paradude

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I've been accepted at USUHS. Could any current or former military ER docs comment on how similar/different a career in military EM is compared to practicing in the civilian world? I've spent 8 years enlisted AF so I'm not really looking for comments about making a transition to life in the military but I'm just interested in learning what my future practice will look like.

Thanks!
 

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One of our attendings is an Army reservist, and has been called up twice in the past 2 1/2 years. He did a tour in Iraq (where he was the doc for an EPW camp that had 12000 inmates in a site for 6000), and then, more recently, was at Bragg. As he summarized it, just like any other EM job, except the patients tend to be younger and healthier, and a lot of ortho and STD's.

And the UOD is as ordered by the CO - for him, it was scrubs or BDU's. No class B's and the white coat.
 

The White Coat Investor

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That's a very optimistic view of military EM. I hope it turns out that good when I get there next summer. From the one month rotation I did back as a medical student, there is significantly less acuity, significantly less pay, and significantly more bureaucratic headaches than in civilian practice. Combined with mandatory vacations to hot sandy places, it can't be beat. Ask me again in a year, hopefully it won't be as bad as I imagine.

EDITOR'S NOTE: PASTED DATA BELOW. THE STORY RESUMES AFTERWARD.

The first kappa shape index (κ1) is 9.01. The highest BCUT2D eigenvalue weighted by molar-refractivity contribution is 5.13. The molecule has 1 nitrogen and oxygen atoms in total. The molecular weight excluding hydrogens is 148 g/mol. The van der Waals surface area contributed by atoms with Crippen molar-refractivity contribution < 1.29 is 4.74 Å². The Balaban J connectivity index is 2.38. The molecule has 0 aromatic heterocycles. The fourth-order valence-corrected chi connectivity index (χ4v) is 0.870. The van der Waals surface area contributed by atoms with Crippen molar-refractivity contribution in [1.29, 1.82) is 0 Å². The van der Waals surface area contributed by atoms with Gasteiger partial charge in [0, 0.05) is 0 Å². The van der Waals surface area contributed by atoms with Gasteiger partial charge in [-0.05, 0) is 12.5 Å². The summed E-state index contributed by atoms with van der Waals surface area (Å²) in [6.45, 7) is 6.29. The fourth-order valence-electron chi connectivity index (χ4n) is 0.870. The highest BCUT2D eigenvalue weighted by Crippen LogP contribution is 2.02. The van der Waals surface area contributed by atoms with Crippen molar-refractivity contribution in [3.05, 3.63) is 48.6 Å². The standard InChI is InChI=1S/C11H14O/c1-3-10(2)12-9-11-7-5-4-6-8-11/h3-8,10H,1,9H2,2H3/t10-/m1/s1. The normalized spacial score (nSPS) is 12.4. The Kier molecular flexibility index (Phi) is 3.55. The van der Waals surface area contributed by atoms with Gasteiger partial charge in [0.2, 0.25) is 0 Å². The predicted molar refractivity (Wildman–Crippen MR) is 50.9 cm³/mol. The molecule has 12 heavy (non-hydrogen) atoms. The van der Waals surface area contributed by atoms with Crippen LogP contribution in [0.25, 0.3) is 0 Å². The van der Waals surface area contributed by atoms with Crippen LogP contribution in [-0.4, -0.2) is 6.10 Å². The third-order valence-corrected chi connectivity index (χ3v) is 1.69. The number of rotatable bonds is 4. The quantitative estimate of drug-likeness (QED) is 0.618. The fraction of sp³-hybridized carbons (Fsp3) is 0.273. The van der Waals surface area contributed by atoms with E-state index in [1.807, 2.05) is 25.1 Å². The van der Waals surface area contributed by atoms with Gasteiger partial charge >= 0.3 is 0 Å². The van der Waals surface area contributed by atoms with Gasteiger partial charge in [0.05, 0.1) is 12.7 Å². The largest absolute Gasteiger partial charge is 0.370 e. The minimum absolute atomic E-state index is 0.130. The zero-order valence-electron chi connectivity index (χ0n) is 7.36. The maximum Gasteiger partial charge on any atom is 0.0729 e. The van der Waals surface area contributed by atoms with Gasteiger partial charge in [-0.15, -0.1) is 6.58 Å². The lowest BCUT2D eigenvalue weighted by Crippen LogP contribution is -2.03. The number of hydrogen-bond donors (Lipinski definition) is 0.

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MoosePilot

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paradude said:
I've been accepted at USUHS. Could any current or former military ER docs comment on how similar/different a career in military EM is compared to practicing in the civilian world? I've spent 8 years enlisted AF so I'm not really looking for comments about making a transition to life in the military but I'm just interested in learning what my future practice will look like.

Thanks!
Congrats! Good question, thanks, I want to hear the answers too.
 

paradude

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anybody interested in responding to this? It was posted on the military interest thread in response to the same question posed by me in this interest group.



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I'm sure you've heard this before, but don't get too set on one specialty yet. As far as ER goes, there are some advantages to being a military ER doc versus civilian. In the civilian world, ER docs are getting hosed w/ malpractice and also end up doing primary care for the dredges of society. In the military, you don't have to deal with a bunch of IV drug abusing, painkiller seeking, system leeching scumbags. That said, you'll still be considered the biggest idiot in your hospital (military or civ).
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BKN

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In peacetime, I found Military EM dull. You're taking care of the healthiest population in the world. Since the care is free, they have no reason not to come in. I ran an AF ED. We saw 150 pts daily and admitted about 5. The rest were viral syndromes and other irritations. If we wanted to be too busy and bored at the same time, we would have picked FP. All of the docs in my group got out as soon as they could, some were very bitter.

In war, of course, it's a different story. There's excitement, stress and boredom. Most of the heatlhcare givers carry some scars.

All in all, unless you have a deep commitment to serving your country, I suggest considering alternatives.
 
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